Aid workers in South Sudan should be exempt from a 100-fold hike in work permit fees so they can respond to famine in the country, the United Nations said as humanitarian agencies struggle to reach those in need amid fighting and looting.
The world's youngest nation, which relies on international aid to feed a third of its people, increased fees for foreign "professionals" to $10,000 on March 1.
"We are deeply concerned," Guiomar Pau Sole, a spokeswoman for the U.N. Office for the Coordination of Humanitarian Affairs (OCHA) said on Monday.
"If applied to humanitarian organisations, (it) could mean that generously donated taxpayer money is diverted from the delivery of aid to people in dire need at a particularly critical time."
The U.N. is working with the government to request an exemption from the order for aid agencies, she said.
The U.N. declared last month that parts of South Sudan are experiencing famine, the first time the world has faced such a catastrophe in six years.
Some 5.5 million people, nearly half the population, will not have a reliable source of food by July.
The world's youngest nation has been mired in civil war since 2013, when President Salva Kiir fired his deputy Riek Machar, sparking a conflict that has increasingly split the country along ethnic lines.
Critics have said the work permit fee increase is aimed at reducing the number of humanitarian workers in South Sudan.
"The increase is not sinister," South Sudan's deputy information minister Akol Kordit told the Thomson Reuters Foundation in a phone interview.
"It is just an issue of national policy and will not affect (aid agency) operations or their access to areas in need of aid."
South Sudan increased the fees to match other members of the East African Community, which it joined last year, he said.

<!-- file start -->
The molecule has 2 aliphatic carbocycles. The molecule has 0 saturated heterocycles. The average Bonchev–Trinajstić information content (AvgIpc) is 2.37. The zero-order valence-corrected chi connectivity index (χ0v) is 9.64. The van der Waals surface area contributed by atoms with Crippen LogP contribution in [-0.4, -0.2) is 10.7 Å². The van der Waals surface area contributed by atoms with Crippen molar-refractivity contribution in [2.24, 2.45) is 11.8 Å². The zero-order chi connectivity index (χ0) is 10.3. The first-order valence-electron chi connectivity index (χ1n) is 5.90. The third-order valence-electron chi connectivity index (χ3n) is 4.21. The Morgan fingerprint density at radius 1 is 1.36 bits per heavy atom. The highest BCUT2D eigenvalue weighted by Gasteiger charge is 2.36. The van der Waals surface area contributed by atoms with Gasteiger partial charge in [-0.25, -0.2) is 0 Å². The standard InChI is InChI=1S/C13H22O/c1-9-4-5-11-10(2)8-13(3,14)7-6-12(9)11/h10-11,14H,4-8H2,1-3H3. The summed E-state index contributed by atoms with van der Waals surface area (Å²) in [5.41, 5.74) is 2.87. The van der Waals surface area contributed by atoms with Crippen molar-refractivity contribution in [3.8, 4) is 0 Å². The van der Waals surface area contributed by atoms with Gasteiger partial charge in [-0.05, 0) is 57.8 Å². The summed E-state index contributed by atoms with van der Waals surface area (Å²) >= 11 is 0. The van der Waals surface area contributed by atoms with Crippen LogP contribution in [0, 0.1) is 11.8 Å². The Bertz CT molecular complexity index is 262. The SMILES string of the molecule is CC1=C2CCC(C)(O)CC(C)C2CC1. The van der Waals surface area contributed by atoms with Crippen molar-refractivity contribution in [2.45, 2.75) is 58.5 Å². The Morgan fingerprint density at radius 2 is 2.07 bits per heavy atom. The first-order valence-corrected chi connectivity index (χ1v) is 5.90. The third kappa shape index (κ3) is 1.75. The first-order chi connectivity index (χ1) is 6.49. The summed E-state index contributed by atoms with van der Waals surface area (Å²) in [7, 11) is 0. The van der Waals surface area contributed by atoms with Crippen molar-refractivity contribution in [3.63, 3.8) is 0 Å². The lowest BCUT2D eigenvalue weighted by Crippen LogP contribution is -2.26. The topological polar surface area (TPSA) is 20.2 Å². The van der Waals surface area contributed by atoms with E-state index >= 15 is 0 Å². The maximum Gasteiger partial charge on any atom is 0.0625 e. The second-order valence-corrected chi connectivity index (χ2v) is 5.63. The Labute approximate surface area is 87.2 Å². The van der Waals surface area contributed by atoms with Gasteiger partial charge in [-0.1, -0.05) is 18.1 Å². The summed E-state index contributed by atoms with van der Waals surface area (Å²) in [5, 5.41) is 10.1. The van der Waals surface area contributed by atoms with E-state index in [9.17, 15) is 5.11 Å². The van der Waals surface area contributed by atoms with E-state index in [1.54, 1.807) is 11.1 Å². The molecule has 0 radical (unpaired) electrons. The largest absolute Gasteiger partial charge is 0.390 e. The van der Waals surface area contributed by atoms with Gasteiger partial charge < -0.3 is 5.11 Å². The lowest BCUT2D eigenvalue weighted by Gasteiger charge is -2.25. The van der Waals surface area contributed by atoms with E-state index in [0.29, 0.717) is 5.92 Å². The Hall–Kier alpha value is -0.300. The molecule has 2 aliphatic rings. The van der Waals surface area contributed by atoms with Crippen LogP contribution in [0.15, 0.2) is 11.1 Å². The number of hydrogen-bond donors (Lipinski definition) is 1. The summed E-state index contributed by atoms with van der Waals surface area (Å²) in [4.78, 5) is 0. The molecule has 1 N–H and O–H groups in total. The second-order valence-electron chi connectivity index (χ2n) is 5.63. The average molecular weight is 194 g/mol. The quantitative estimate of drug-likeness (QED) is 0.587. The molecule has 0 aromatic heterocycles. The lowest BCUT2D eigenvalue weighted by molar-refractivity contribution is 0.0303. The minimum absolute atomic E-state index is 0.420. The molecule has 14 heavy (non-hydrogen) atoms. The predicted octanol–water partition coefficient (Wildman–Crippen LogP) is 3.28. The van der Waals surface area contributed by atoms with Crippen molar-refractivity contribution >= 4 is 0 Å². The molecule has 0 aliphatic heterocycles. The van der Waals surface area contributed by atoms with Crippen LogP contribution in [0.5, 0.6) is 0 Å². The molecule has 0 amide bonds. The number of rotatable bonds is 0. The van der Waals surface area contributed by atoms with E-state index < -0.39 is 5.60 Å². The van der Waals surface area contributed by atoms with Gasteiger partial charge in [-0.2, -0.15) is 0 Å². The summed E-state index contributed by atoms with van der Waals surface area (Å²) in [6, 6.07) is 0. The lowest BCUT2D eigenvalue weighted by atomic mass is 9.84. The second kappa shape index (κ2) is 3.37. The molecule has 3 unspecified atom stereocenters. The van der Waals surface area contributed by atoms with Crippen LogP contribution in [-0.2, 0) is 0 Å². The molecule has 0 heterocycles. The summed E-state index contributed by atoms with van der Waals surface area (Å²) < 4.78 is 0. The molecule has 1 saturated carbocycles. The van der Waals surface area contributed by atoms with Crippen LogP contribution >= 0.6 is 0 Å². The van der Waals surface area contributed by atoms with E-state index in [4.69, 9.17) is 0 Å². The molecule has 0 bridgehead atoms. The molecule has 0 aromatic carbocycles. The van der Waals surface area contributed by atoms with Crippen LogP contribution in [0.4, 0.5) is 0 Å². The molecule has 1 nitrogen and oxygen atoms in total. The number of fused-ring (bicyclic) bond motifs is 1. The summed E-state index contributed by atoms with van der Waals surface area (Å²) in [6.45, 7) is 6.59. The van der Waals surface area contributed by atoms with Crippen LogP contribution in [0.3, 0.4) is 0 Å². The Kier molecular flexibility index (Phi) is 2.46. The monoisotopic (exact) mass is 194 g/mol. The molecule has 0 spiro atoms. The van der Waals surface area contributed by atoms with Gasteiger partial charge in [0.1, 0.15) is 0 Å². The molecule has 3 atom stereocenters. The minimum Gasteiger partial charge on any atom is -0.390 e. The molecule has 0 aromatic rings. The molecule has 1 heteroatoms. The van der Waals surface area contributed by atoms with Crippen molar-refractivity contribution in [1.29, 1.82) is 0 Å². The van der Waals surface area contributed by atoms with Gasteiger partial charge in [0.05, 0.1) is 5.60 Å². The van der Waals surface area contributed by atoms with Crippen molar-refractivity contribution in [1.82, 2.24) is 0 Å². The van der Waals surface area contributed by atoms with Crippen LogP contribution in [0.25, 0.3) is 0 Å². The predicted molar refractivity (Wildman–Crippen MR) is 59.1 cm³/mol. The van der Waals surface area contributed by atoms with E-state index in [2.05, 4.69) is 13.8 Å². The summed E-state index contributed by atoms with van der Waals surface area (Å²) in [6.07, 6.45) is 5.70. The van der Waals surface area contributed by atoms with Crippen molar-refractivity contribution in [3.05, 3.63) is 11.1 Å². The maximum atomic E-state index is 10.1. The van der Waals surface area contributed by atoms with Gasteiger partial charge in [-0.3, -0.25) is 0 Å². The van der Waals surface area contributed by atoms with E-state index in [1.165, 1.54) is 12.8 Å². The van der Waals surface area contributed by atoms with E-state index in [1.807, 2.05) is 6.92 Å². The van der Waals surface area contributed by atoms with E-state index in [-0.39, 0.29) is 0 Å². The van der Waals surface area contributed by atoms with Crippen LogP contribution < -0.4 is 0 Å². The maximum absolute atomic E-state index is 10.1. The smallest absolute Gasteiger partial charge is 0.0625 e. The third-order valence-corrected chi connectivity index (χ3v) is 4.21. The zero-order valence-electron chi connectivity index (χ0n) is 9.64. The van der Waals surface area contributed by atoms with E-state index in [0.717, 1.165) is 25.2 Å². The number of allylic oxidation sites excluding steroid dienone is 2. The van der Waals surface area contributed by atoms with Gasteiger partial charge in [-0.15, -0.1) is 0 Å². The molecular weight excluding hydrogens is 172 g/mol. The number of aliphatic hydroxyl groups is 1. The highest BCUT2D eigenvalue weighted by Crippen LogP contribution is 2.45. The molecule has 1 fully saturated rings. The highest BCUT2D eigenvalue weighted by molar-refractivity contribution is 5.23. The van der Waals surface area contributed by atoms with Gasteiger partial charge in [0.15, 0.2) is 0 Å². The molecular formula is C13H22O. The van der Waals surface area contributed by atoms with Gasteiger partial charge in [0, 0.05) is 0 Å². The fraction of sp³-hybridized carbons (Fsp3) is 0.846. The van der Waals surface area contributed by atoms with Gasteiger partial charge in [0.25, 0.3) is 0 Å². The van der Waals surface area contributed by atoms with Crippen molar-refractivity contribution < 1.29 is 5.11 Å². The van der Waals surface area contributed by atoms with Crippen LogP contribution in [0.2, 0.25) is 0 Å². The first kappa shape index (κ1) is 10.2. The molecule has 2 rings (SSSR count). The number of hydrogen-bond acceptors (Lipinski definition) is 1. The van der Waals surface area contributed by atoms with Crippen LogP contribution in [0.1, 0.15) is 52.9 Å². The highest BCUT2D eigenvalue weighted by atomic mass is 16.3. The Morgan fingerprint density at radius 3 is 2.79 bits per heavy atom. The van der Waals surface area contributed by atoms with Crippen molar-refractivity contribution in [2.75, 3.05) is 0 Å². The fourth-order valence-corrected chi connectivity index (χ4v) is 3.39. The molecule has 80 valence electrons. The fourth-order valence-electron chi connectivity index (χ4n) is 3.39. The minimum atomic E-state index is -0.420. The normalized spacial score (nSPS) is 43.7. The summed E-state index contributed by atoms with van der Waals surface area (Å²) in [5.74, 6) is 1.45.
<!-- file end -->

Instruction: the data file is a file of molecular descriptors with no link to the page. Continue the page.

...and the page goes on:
Neighbouring East African states charge up to $5,000 for a work permit, according to government websites.
Festus Mogae, a former president of Botswana heading the international commission monitoring South Sudan's peace deals, will ask the government to reverse its decision on Wednesday in a speech to government representatives, the U.N. and donors.
"Increased fees levied on foreign workers directly affect humanitarian workers and will hinder the humanitarian relief effort," Mogae said by email.
"These measures are no doubt aimed at increasing non-oil revenues in foreign currency."
The currency has plunged and government income has been slashed as conflict has destroyed oil facilities and cut output to less than half its pre-war level of 245,000 barrels per day.
The fee hike will also hinder South Sudan's development by reducing foreign investment and the transfer of skills, Mogae said.
Six years after independence, South Sudan's economy is in ruins and inflation is above 800 percent.
Aid workers have been unable to reach tens of thousands in need for months due to clashes, denial of access at checkpoints and looting of humanitarian compounds, OCHA said on Friday.
More than 100,000 South Sudanese are experiencing famine, with a further one million on the brink of starvation, it said.
Rebels kidnapped eight locals working for a U.S. charity from a village near Mayendit on Monday, demanding aid deliveries as ransom.
(Reporting by Daniel Wesangula, Editing by Katy Migiro and Alisa Tang for the Thomson Reuters Foundation, the charitable arm of Thomson Reuters, that covers humanitarian news, women’s rights, trafficking, property rights and climate change. Visit http://news.trust.org to see more stories.)
Former President of Tanzania and Global Ambassador for Immunisation.
Executive Director, International Trade Centre